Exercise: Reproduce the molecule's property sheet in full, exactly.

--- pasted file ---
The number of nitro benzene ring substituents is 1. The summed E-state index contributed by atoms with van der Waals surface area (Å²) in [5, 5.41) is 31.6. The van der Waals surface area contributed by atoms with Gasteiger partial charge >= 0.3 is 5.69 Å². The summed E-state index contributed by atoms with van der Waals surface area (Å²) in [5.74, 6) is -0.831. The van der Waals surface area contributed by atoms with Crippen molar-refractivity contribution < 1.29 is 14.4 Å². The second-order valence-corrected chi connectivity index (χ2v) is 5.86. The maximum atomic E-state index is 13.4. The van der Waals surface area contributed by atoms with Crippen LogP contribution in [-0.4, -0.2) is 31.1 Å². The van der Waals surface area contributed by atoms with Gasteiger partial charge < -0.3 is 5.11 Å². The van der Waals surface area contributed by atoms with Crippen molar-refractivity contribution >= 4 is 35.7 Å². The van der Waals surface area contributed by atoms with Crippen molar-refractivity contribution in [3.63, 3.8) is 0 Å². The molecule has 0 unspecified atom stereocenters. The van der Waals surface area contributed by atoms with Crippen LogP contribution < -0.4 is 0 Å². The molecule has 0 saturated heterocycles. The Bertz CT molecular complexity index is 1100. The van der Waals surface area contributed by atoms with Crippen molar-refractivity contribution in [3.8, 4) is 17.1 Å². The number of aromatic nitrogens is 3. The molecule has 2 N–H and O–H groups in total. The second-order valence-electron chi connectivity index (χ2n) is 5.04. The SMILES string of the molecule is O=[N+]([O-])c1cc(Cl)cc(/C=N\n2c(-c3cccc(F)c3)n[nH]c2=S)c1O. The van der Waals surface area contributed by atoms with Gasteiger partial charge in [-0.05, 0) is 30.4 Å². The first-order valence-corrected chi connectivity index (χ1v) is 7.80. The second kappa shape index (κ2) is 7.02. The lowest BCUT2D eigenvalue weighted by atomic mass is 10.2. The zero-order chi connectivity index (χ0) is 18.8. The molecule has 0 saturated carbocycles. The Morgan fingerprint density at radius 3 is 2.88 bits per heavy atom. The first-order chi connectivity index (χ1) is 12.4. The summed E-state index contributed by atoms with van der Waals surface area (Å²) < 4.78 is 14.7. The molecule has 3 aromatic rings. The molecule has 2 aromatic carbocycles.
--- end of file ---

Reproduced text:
The number of nitro benzene ring substituents is 1. The summed E-state index contributed by atoms with van der Waals surface area (Å²) in [5, 5.41) is 31.6. The van der Waals surface area contributed by atoms with Gasteiger partial charge >= 0.3 is 5.69 Å². The summed E-state index contributed by atoms with van der Waals surface area (Å²) in [5.74, 6) is -0.831. The van der Waals surface area contributed by atoms with Crippen molar-refractivity contribution < 1.29 is 14.4 Å². The second-order valence-corrected chi connectivity index (χ2v) is 5.86. The maximum atomic E-state index is 13.4. The van der Waals surface area contributed by atoms with Crippen LogP contribution in [-0.4, -0.2) is 31.1 Å². The van der Waals surface area contributed by atoms with Gasteiger partial charge < -0.3 is 5.11 Å². The van der Waals surface area contributed by atoms with Crippen molar-refractivity contribution >= 4 is 35.7 Å². The van der Waals surface area contributed by atoms with Crippen molar-refractivity contribution in [3.63, 3.8) is 0 Å². The molecule has 0 unspecified atom stereocenters. The van der Waals surface area contributed by atoms with Crippen LogP contribution < -0.4 is 0 Å². The molecule has 0 saturated heterocycles. The Bertz CT molecular complexity index is 1100. The van der Waals surface area contributed by atoms with Crippen molar-refractivity contribution in [3.8, 4) is 17.1 Å². The number of aromatic nitrogens is 3. The molecule has 2 N–H and O–H groups in total. The second-order valence-electron chi connectivity index (χ2n) is 5.04. The SMILES string of the molecule is O=[N+]([O-])c1cc(Cl)cc(/C=N\n2c(-c3cccc(F)c3)n[nH]c2=S)c1O. The van der Waals surface area contributed by atoms with Gasteiger partial charge in [-0.05, 0) is 30.4 Å². The first-order valence-corrected chi connectivity index (χ1v) is 7.80. The second kappa shape index (κ2) is 7.02. The lowest BCUT2D eigenvalue weighted by atomic mass is 10.2. The zero-order chi connectivity index (χ0) is 18.8. The molecule has 0 saturated carbocycles. The Morgan fingerprint density at radius 3 is 2.88 bits per heavy atom. The first-order chi connectivity index (χ1) is 12.4. The summed E-state index contributed by atoms with van der Waals surface area (Å²) < 4.78 is 14.7. The molecule has 3 aromatic rings. The molecule has 2 aromatic carbocycles.